CR Lets NOAA Fully Fund Weather Sats, But Other Programs Would Pay Price
The six-month FY2013 Continuing Resolution (CR) Congress is getting ready to pass would allow NOAA to fully fund the Joint Polar Satellite System (JPSS) and Geostationary Operational Environmental Satellite-R (GOES-R) system, but other programs in NOAA's Procurement, Acquisition and Construction (PAC) account would have to pay the price. The CR will fund the first half of FY2013.
The CR allows NOAA to shift money within its PAC account that includes the funds to build JPSS and GOES-R, but does not increase the amount of funding to match the request for FY2013. CRs typically continue an agency's funding at its previous year's level, a distinct disadvantage for programs that are ramping up. The FY2013 request for JPSS is little different from its FY2012 funding level ($916 million for FY2013 compared to $924 million in FY2012), so is not much of an issue. GOES-R however, needs a substantial boost to begin acquisition of a launch vehicle for the first in that series. GOES-R got $616 million in FY2012, while the FY2013 request is $802 million.
Under the CR, NOAA could take money from other programs in the PAC account to keep JPSS and GOES-R on schedule. NOAA received $1.81 billion for PAC in FY2012, the level to which it will be held under the CR, compared to the $1.97 billion requested for FY2013. Satellites are far and away the lion's share of the PAC funding already: $1.7 billion in FY2012 and $1.85 billion in the FY2013 request. In addition to JPSS and GOES-R, that funds two other satellite programs, DSCOVR and Jason-3. DSCOVR, formerly called Triana, will provide space weather data considered critical to the Air Force, NASA and NOAA who are splitting the costs of getting it ready and launching it. It is scheduled for a slight decrease in FY2013 anyway, but Jason-3, a joint ocean altimetry mission with Europe, is due for a $10 million increase to its $20 million FY2012 budget.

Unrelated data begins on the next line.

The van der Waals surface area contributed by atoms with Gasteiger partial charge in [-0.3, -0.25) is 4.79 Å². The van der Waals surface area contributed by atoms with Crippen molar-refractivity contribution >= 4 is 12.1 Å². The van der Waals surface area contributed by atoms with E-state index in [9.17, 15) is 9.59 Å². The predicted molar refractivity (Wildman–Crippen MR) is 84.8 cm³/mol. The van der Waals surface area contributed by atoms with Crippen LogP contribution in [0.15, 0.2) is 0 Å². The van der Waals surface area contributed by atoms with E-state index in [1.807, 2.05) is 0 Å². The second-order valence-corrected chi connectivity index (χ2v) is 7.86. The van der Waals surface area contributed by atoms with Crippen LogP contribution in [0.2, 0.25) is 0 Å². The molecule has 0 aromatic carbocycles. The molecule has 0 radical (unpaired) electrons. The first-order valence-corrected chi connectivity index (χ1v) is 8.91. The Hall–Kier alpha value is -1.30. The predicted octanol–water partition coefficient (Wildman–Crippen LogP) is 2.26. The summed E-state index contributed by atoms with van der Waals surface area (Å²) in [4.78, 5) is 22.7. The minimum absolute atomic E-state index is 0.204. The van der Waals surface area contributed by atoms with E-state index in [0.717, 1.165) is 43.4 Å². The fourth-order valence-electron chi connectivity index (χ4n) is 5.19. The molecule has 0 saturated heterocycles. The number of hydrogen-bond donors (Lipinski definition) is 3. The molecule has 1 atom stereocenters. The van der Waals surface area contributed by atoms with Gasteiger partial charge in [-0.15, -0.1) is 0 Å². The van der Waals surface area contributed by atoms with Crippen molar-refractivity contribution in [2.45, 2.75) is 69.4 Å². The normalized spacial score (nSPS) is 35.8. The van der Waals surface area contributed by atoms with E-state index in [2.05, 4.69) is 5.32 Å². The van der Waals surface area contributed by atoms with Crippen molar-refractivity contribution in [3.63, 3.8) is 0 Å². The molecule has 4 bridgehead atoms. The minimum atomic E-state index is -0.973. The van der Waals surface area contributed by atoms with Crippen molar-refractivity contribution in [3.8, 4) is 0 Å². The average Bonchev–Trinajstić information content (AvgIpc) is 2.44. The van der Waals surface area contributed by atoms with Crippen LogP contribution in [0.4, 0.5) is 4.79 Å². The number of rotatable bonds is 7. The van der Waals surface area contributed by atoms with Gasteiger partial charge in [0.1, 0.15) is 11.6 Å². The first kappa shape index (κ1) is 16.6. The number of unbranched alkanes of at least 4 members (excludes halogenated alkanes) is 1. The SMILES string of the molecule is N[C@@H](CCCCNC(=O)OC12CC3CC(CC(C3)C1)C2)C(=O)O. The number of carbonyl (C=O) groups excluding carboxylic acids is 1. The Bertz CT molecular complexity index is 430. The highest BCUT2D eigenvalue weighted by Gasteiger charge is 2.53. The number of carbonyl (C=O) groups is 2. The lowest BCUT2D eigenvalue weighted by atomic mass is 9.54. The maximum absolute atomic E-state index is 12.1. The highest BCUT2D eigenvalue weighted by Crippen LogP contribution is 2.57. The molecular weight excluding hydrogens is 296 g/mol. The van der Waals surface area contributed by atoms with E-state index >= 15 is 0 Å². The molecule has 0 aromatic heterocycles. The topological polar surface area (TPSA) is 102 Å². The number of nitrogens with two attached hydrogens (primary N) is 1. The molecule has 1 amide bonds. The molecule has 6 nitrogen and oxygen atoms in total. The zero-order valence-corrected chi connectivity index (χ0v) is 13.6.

The CR also requires the White House Office of Management and Budget (OMB) to submit a report to Congress within 30 days of the bill becoming law that sets out a plan for the two satellite programs to maintain their schedules and life cycle cost estimates and options for reducing those costs, including management costs.
That language appears to respond to the recommendation of the Senate Appropriations Committee in its version of the FY2013 Commerce, Justice, Science appropriations bill that NOAA's weather satellite programs be transferred to NASA. That committee is concerned about rising costs and shortcomings it sees in NOAA's management of satellite programs. With passage of the FY2013 appropriations bills delayed for at least six months, the language in the CR keeps a focus on the underlying problems without changing which agency is in charge. NASA already is the acquisition agent for NOAA's satellites, but NOAA sets the requirements and is the program manager.
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